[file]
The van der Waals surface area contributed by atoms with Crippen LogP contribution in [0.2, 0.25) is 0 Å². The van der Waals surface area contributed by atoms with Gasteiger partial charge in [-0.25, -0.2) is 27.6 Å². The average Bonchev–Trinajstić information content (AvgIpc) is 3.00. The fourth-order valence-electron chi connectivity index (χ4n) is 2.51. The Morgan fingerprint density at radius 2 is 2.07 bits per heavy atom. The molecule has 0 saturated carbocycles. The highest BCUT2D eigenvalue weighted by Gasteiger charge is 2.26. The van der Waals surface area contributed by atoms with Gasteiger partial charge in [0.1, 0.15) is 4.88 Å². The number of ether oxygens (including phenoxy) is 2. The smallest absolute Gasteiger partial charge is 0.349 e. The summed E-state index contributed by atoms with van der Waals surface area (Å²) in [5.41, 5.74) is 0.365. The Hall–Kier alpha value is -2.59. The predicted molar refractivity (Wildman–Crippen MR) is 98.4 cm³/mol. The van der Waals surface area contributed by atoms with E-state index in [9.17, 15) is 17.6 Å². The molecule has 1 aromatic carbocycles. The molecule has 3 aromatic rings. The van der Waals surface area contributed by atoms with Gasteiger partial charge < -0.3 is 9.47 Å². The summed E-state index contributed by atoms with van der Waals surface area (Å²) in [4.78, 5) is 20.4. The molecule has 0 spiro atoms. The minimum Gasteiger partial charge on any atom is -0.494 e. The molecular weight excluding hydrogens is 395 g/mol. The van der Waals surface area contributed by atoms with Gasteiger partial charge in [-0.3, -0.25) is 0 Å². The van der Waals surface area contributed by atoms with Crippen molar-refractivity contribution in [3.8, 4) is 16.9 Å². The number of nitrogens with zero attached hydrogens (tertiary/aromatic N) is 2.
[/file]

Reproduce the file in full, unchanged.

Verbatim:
The van der Waals surface area contributed by atoms with Crippen LogP contribution in [0.2, 0.25) is 0 Å². The van der Waals surface area contributed by atoms with Gasteiger partial charge in [-0.25, -0.2) is 27.6 Å². The average Bonchev–Trinajstić information content (AvgIpc) is 3.00. The fourth-order valence-electron chi connectivity index (χ4n) is 2.51. The Morgan fingerprint density at radius 2 is 2.07 bits per heavy atom. The molecule has 0 saturated carbocycles. The highest BCUT2D eigenvalue weighted by Gasteiger charge is 2.26. The van der Waals surface area contributed by atoms with Gasteiger partial charge in [0.1, 0.15) is 4.88 Å². The number of ether oxygens (including phenoxy) is 2. The smallest absolute Gasteiger partial charge is 0.349 e. The summed E-state index contributed by atoms with van der Waals surface area (Å²) in [5.41, 5.74) is 0.365. The Hall–Kier alpha value is -2.59. The predicted molar refractivity (Wildman–Crippen MR) is 98.4 cm³/mol. The van der Waals surface area contributed by atoms with E-state index in [9.17, 15) is 17.6 Å². The molecule has 1 aromatic carbocycles. The molecule has 3 aromatic rings. The van der Waals surface area contributed by atoms with Gasteiger partial charge < -0.3 is 9.47 Å². The summed E-state index contributed by atoms with van der Waals surface area (Å²) in [4.78, 5) is 20.4. The molecule has 0 spiro atoms. The minimum Gasteiger partial charge on any atom is -0.494 e. The molecular weight excluding hydrogens is 395 g/mol. The van der Waals surface area contributed by atoms with Gasteiger partial charge in [-0.3, -0.25) is 0 Å². The van der Waals surface area contributed by atoms with Crippen molar-refractivity contribution in [3.8, 4) is 16.9 Å². The number of nitrogens with zero attached hydrogens (tertiary/aromatic N) is 2.